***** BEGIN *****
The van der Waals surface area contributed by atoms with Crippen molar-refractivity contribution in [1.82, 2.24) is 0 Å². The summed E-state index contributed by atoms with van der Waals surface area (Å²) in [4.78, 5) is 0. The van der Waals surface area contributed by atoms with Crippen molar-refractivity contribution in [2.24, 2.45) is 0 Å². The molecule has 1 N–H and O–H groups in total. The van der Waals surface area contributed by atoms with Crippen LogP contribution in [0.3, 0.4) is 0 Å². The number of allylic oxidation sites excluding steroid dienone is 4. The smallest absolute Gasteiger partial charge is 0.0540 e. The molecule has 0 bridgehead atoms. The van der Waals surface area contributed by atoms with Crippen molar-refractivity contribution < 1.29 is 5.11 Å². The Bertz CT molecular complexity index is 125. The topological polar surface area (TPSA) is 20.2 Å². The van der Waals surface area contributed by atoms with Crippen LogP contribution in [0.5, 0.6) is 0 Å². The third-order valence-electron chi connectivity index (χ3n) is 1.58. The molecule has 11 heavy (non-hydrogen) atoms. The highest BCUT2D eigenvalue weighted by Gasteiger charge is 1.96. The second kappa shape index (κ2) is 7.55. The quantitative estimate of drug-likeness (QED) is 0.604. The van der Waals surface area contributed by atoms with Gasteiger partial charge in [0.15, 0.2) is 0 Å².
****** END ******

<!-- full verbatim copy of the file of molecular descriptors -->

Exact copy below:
The van der Waals surface area contributed by atoms with Crippen molar-refractivity contribution in [1.82, 2.24) is 0 Å². The summed E-state index contributed by atoms with van der Waals surface area (Å²) in [4.78, 5) is 0. The van der Waals surface area contributed by atoms with Crippen molar-refractivity contribution in [2.24, 2.45) is 0 Å². The molecule has 1 N–H and O–H groups in total. The van der Waals surface area contributed by atoms with Crippen LogP contribution in [0.3, 0.4) is 0 Å². The number of allylic oxidation sites excluding steroid dienone is 4. The smallest absolute Gasteiger partial charge is 0.0540 e. The molecule has 0 bridgehead atoms. The van der Waals surface area contributed by atoms with Crippen molar-refractivity contribution < 1.29 is 5.11 Å². The Bertz CT molecular complexity index is 125. The topological polar surface area (TPSA) is 20.2 Å². The van der Waals surface area contributed by atoms with Crippen LogP contribution in [0.5, 0.6) is 0 Å². The third-order valence-electron chi connectivity index (χ3n) is 1.58. The molecule has 11 heavy (non-hydrogen) atoms. The highest BCUT2D eigenvalue weighted by Gasteiger charge is 1.96. The second kappa shape index (κ2) is 7.55. The quantitative estimate of drug-likeness (QED) is 0.604. The van der Waals surface area contributed by atoms with Gasteiger partial charge in [0.15, 0.2) is 0 Å².